Parker: All-time Favorite

2021-09-25, 11:45pm Columns


M Zahidul Haque


WITH the development of Computer and Internet technology, the use of fountain pen even ballpoint, gel, rollerball pens is diminishing. Nowadays many computer composed documents plus computer generated banking papers are issued without the signature of the concerned person/authority. So, the need for pen to signing papers and documents is also declining. Once, the only means for writing on papers was fountain pen and pencil. But now people do not take trouble to write by pen or pencil; they directly type on computer using various software, sometime even using automatic speech recognition (ASR) computer program which converts human speech given through dictation into a written text.

From the primitive time, people used different types of pen, such as, stick, reed, quill pens as their writing and drawing instruments. As history reveals, in 1800s the first dip pen made of steel was invented but fountain pen was there in Egypt since 953 AD. However, in 1884, Lewis Edson Waterman first assembled the fountain pen. Feather, handle and fountain pens were used by students to improving their hand-writing. 

It may be mentioned here that the present British Monarch Queen Elizabeth II who is unique in choice and fashion has also fascination for a particular brand of fountain pen--The Parker 51. Most of the time, the Queen would use this Parker pen for her royal writing purpose.

Parker is an American luxury pen manufacturing company. George Safford Parker was the founder of the Pen Parker Company who founded it in 1888.The Queen’s favorite Parker 51 was released during the company’s 51 st anniversary.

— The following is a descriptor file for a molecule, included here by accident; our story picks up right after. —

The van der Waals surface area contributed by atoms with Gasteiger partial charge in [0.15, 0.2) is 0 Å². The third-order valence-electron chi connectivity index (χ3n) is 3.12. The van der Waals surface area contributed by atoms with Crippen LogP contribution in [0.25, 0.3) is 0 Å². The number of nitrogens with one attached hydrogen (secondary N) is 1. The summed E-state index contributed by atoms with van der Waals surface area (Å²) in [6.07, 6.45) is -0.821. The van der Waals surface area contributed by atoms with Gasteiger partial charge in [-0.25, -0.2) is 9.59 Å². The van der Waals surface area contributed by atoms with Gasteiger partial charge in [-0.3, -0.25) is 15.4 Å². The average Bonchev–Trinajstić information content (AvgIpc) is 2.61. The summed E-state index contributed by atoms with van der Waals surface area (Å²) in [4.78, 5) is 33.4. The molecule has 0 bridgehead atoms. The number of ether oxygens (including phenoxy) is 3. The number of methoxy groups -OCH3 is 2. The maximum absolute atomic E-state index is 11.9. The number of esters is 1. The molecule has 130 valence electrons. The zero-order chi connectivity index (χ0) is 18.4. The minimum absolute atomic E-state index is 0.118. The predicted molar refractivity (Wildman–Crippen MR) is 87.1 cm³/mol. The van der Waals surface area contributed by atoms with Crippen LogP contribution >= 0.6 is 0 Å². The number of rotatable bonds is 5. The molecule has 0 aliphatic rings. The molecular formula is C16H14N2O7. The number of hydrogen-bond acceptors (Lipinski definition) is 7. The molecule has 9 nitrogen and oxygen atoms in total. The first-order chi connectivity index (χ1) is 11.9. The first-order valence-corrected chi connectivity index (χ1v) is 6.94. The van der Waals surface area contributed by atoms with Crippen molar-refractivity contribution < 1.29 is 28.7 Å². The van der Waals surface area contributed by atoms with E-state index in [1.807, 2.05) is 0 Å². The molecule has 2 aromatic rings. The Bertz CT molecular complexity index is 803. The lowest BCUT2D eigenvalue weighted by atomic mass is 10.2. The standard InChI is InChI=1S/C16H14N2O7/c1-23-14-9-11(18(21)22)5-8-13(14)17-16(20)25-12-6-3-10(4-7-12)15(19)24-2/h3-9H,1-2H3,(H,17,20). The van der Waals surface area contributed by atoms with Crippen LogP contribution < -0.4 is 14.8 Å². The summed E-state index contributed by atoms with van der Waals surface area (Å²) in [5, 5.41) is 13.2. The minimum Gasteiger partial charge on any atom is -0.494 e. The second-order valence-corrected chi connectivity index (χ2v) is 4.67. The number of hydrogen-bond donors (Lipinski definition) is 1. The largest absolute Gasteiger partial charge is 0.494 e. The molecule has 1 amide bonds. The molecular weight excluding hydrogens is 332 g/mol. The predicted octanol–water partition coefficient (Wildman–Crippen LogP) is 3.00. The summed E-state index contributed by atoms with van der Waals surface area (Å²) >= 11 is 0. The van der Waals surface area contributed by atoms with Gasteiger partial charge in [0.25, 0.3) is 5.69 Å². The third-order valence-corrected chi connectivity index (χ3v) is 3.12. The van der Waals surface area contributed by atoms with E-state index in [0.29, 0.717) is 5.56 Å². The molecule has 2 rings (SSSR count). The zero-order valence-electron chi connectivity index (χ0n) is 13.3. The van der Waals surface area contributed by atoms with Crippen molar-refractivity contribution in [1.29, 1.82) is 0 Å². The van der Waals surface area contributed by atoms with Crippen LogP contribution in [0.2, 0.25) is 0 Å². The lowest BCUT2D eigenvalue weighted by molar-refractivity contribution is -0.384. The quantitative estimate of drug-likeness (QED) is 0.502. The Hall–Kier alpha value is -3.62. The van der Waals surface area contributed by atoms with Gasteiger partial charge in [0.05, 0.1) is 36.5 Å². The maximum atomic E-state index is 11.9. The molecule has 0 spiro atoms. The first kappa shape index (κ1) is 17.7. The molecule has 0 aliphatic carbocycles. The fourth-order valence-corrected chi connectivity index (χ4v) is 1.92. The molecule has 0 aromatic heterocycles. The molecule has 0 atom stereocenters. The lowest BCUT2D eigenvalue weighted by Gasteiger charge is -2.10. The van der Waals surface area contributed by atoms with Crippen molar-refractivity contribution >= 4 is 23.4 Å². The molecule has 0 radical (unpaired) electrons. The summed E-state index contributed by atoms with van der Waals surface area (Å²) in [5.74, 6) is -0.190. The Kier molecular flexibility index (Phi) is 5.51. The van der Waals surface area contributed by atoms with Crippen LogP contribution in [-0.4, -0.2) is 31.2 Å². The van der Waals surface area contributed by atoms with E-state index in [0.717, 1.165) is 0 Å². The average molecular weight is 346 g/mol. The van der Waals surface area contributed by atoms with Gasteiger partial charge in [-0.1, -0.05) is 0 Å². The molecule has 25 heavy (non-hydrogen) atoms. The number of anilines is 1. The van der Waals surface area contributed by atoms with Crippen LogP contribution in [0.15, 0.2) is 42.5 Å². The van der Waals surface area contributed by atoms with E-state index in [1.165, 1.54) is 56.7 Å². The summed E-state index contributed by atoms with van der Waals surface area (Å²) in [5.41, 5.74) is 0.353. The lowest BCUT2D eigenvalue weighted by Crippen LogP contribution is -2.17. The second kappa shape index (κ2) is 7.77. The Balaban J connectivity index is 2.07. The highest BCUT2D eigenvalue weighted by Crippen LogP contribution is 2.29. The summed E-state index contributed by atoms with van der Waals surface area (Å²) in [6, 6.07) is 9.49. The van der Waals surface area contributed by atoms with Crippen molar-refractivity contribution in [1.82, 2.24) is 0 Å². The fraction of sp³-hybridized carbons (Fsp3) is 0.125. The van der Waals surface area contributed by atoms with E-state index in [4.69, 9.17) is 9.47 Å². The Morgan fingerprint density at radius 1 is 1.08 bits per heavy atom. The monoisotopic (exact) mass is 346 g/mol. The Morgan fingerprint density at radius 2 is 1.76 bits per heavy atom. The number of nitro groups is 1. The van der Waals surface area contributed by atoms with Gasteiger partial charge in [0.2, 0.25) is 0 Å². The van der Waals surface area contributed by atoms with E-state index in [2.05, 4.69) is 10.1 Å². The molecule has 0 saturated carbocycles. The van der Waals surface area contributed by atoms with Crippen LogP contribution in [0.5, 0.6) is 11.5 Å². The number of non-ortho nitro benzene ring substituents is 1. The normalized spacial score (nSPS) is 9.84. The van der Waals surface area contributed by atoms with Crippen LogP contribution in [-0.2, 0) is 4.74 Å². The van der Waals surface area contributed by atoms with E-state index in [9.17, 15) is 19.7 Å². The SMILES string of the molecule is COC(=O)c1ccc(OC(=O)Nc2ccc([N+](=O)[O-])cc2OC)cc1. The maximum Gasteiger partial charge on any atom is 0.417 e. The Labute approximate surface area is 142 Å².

It was then a very popular version of the Parker Pen series. Many distinguished personalities of the world including Dwight D. Eisenhower, the 34 th President of the United States had used this Parker brand. In 1962, the Queen was pleased to grant Parker a royal warrant welcoming them as “the official supplier of writing instrument to the Royal Household”.  

Incidentally, I am also fond of Parker pens. It was during my school days my beloved father first bought for me a Parker fountain pen as a part of fulfilling his promise to presenting me a parker pen for my academic accomplishment in the school exam. I was so glad! Then many days had passed, I had either purchased or received as gifts from relatives and friends some more models of Parker fountain and ballpoint pens. When I went to Britain for studies, I can recall that on my very first visit to the market, I had purchased a Parker Pen and a pot of Parker jet black ink from WHSmith. Meanwhile, before drawing an end to this write-up, I have a feeling that we should not totally abandon the fountain pen and the tradition of writing to retaining our art of Chirography.

(The author is a Professor (on PRL) at Sher-e-Bangla Agricultural University, Dhaka.)